Monday, November 1, 2010

Road Trip to Sanity

I don't remember the last time I attended a rally much less held a picket sign in my hand. What I know for sure is that it was in a different century somewhere in the late sixties or early seventies when demonstrating for or against something was considered part of growing up.


But I did Saturday. My friend Gayle and I took a road trip that started Friday morning and headed down to DC to join the Rally to Restore Sanity. Yes, I, not Oprah, and my friend Gayle, not hers, packed up my car with  a few snacks, no GPS and no camera crew and made our way through the Lincoln Tunnel for parts South.

I lived in DC for three and a half years when Clinton was in office. I spent a lot of that time lost, trying to figure out the crazy radial system of streets designed by Pierre L'Enfant, constantly worried I would wind up in the wrong neighborhood. So to make me feel at home again, we missed our turn, wound up in one of those questionable neighborhoods and spent forty five minutes navigating our way to the hotel with the help of my cellphone and Alexander, the hotel's concierge manager.

But I digress. Yes, the first thing we did when we finally got on the right Maryland Avenue was head to the lobby bar. Over cocktails was the first time we realized we had managed to get ourselves here but had forgotten to organize signs. What we didn't know then was that two women from San Francisco would ask us to take their picture with their signs in front of the hotel Saturday morning. We also didn't know they just happened to have extras they did not want to go to waste. All we needed was some rulers and particle board to staple them to from the CVS across the street, the help of Robert, the hotel manager and we were on our way.





There is something about attending a rally when you are standing amidst 200,000 plus people that are joined because you agree on at least one thing that is immensely gratifying. Watching or in my case trying to avoid the 24/7 news cycle filled with snapshots of rage and anger and fear mongers, I sometimes think that maybe I'm the only one that isn't riddled with fear. That I am the only one who understands that taking an economy back from the brink of disaster just two years ago is not going to be easy or quick. That I'm the only one who wonders what happened to debate, to agreeing to disagree, to being polite and to compromising on solutions.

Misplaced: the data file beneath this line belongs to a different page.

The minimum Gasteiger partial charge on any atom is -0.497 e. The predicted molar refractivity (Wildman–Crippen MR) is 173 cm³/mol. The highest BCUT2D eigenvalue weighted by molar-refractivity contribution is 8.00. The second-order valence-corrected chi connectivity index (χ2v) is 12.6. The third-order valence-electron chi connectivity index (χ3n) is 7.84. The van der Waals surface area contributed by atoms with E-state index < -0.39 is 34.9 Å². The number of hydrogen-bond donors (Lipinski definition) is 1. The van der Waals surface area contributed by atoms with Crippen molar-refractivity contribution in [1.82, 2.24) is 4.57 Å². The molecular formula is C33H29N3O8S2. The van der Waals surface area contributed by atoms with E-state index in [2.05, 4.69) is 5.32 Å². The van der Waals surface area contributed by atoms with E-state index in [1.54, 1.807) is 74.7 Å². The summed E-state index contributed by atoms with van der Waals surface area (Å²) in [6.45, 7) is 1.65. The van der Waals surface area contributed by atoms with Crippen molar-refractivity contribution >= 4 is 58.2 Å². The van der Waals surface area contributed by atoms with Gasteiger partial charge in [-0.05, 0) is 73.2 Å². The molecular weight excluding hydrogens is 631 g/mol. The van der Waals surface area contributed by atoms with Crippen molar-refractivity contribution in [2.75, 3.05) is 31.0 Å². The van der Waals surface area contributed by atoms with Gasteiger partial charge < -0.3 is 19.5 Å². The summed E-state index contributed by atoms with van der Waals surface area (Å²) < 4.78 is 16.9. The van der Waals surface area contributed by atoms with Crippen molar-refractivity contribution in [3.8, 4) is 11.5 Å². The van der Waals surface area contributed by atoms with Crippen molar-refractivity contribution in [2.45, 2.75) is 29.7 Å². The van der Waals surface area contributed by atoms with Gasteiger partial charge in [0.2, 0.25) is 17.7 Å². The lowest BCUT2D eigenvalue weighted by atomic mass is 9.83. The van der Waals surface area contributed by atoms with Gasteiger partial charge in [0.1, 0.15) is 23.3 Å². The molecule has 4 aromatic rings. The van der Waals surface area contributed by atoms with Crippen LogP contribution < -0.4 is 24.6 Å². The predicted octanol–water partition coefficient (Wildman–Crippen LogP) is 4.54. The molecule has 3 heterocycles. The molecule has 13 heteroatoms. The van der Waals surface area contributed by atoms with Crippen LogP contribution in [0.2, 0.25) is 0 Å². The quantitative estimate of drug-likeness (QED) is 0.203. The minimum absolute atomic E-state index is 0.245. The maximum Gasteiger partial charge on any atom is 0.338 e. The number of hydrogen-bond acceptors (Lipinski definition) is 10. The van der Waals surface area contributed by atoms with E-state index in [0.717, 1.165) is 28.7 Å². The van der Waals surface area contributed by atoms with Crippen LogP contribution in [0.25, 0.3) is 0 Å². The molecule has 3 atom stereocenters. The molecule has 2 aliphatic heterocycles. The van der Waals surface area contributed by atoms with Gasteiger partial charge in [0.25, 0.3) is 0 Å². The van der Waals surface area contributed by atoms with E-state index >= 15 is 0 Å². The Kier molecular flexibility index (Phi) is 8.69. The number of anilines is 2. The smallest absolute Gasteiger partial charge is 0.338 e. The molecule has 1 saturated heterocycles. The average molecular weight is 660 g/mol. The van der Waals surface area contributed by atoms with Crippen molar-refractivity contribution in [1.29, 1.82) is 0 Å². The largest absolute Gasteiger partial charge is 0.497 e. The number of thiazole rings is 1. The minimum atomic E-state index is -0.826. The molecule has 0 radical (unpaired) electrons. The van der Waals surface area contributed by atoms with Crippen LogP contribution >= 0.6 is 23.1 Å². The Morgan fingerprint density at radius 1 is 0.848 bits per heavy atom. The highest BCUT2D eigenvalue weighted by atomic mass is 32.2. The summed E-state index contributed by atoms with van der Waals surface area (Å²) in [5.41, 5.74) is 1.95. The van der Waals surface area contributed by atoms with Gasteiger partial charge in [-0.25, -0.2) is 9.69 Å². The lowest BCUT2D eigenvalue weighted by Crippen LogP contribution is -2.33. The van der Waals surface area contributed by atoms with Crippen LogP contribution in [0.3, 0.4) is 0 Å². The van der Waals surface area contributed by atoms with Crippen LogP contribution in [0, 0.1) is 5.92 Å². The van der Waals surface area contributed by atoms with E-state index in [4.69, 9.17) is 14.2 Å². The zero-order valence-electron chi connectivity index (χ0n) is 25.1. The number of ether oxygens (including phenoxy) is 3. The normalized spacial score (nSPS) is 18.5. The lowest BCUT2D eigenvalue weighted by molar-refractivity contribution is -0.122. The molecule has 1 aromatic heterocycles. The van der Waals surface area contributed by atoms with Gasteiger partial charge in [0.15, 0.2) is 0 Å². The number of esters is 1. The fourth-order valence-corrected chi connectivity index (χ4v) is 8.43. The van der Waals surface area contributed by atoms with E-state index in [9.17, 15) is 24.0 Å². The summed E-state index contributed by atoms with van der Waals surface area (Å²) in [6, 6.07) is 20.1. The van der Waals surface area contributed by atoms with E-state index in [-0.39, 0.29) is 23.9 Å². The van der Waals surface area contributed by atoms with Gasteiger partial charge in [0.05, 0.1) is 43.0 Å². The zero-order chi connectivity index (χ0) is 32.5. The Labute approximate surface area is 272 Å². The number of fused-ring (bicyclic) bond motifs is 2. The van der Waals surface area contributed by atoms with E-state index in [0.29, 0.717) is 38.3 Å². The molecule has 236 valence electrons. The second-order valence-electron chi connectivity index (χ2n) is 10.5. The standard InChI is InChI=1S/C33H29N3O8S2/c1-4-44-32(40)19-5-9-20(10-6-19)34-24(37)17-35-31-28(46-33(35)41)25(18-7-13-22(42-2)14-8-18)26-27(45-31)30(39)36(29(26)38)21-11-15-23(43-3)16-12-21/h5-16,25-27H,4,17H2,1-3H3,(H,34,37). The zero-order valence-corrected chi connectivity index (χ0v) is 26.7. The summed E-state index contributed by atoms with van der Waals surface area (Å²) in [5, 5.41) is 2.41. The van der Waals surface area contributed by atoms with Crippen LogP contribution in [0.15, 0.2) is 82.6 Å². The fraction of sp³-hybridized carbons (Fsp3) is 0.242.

Saturday was evidence there are others just like me.

The sea of people who surrounded us was not what the research or the pundits would describe as Jon Stewart's audience. They were a mixture of  younger and older, men and women, from a multitude of races. They were in wheelchairs and with canes. They didn't regard hope  and change as bad words. They want honest discourse. They want to get things done. They were not as some might try to convince us just a bunch of  left leaning liberals. As one ordinary white guy in a baseball cap who I could not  distinguish from a disillusioned Democrat or a reasonable Republican's  sign said "I may not agree with you President Obama, but I don't think you're Hitler."  They were interested in change but as another sign held by one of those women they tell us are not going to vote on Tuesday suggested, not in taking "the country back, but in moving it forward." They were not there for a leisurely stroll on the mall on a beautiful October afternoon, although that was a nice touch. They were there to make a statement.




Yes, there were some to just happened to be visiting our nation's capital and stumbled on this event. Like the pretty young Asian woman who stopped us, no microphone in hand, no sign of Candid Camera lurking in the background. She pointed to my sign and asked what that meant, sanity?

Gayle and I knew we were never going to be able to really see this with so many people in front of us, but that was OK. We were here not to see something, but to be a part of something. To make a statement that all this rage and anger and hatred being fueled and incited by a few must stop.


We found a spot close to the stage, even if it was behind it. Gayle spotted a tent with a TV feed that we could stand next to for our soundtrack. The sun was shining, the Capitol was behind us and  Cat Stevens was singing Peace Train and yes, I felt like seventeen again.



I live my life believing that out of something bad can come good. Sometimes that is not so easy to see. But Saturday was an example. Out of all this rage and anger being spewed, the fear mongering, the lying, the lack of politeness and civil discourse a wonderful event was created and a powerful statetment was made.

We who were there are the 80% that the cameras never make it to because we are not loud enough, or rude enough or lie enough to stay something stupid enough to make a headline. We love this country as much as anyone despite reports that want to convince you otherwise. Even Saturday, when I had my speech all prepared I never saw a reporter interviewing anyone. I was in fact wondering where they all were.

No one knows for sure what lasting effect if any the Rally to Restore Sanity will have. The 24/7 news cycle doesn't want it to have any. They were right back to doomsday predictions as soon as the Rally ended, dismissing the crowd as nothing more a left leaning group with nothing else to do on a fall Saturday afternoon and deciding this in some way would have a negative effect on Jon Stewart. I beg to differ but then what do I know? I was there.
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